It must always come as a shock to see Garth Brooks anywhere besides the arena stage or the umpteenth Wal-Mart CD signing, let alone the lobby of a gilded downtown L.A. movie palace. "I stopped and thought, 'God, this is really bizarre,' " recalls Jon Olivan. "I see this man on posters and on videos, and here he is at the Orpheum on a Sunday morning."
Yet Olivan could not have been that surprised. As director of events and locations for Metropolitan Theatres, which operates the Orpheum, he knows that it has served as backdrop to dozens of music videos and movies, including "Last Action Hero," "Conspiracy Theory" and "Ed Wood." Brooks was at the ornate Orpheum--with its bronze chandeliers, brass doors and silk wall panels--to film a music video. Metropolitan has also resurrected downtown's Million Dollar and Tower theaters, which no longer screen first-run films, and the Palace, which does. All are used as filming and special-event sites.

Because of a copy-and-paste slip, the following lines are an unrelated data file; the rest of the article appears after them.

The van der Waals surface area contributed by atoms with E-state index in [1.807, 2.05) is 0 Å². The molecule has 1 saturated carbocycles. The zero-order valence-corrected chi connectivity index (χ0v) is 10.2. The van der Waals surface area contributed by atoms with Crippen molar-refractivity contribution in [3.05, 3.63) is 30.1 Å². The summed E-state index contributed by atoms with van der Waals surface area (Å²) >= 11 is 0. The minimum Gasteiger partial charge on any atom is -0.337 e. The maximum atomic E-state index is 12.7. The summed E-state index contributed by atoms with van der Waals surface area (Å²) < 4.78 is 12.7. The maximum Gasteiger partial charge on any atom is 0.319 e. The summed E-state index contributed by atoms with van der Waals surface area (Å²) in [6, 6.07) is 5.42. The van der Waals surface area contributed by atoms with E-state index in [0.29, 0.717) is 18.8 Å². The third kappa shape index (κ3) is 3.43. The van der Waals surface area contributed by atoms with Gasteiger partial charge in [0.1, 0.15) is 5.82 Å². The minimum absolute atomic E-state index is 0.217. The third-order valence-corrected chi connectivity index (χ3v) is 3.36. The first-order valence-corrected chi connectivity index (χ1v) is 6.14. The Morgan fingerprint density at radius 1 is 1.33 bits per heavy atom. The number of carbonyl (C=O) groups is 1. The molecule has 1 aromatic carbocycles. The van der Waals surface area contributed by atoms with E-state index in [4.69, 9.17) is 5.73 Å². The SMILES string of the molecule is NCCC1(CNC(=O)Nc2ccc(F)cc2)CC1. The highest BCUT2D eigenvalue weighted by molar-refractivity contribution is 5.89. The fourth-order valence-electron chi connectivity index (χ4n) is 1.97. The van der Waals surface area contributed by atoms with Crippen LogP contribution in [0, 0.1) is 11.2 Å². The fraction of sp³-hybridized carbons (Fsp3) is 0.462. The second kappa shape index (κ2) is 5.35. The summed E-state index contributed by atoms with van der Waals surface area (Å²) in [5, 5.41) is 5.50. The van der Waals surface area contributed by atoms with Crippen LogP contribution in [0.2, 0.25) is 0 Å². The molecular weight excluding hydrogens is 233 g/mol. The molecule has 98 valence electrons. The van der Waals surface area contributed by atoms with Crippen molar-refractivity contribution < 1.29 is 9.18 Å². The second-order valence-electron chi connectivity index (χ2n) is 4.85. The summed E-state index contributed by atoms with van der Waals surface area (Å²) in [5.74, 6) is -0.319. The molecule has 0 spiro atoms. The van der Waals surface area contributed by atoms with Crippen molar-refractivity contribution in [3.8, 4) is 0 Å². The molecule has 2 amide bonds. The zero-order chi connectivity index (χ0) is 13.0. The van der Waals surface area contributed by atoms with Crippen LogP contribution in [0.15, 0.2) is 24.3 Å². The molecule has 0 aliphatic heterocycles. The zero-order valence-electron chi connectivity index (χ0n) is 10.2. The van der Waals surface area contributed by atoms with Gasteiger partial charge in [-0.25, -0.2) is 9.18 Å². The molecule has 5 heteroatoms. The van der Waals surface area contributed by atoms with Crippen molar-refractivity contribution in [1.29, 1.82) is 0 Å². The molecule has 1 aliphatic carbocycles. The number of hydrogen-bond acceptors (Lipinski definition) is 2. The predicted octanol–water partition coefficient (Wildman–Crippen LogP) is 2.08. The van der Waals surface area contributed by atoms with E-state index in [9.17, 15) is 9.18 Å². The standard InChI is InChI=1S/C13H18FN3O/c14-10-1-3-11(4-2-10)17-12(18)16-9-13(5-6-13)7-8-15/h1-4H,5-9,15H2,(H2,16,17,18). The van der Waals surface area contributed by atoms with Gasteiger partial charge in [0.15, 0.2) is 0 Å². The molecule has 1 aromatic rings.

In 1989, Olivan, then a paralegal at 20th Century Fox, took one of the Los Angeles Conservancy's Saturday morning downtown theater tours. The velvet curtains! The working pipe organ! Those chandeliers! Olivan was "overwhelmed by the ornateness of the architecture. I was having flashbacks to when the theaters were filled to capacity day and night." He wondered why no one had come to their rescue. So he did.
"It gives me satisfaction to be in these places and to see them come alive," Olivan says, goateed and affable in an office adjacent to the Orpheum's former smoking lounge. With the volunteer organization Friends of the Orpheum, Olivan puts on an annual Halloween Spook-a-thon horror festival to raise funds to replace the stained-glass exit signs, restore the lobby's marble and refinish the solid brass entrance doors.
Last year, the Illinois-based Theater Historical Society named him "Honorary Member of the Year." Olivan "has done so much for theaters in L.A.," says Steve Markham, a historical society member. "The Orpheum is a thousand times better than it was."
The theater is currently hosting films in the Conservancy's "The Last Remaining Seats" program on Wednesdays through July 7: "Aventurera" will screen there June 23, and Clara Bow's classic silent, "It," July 7. "It's a very emotional experience," Olivan says of the regularly sold-out program. "It shows you what the theaters have the potential to be.
"I hope I am with the theaters," he says, "forever."
For tickets to the L.A. Conservancy's "Last Remaining Seats," call (213) 623-CITY.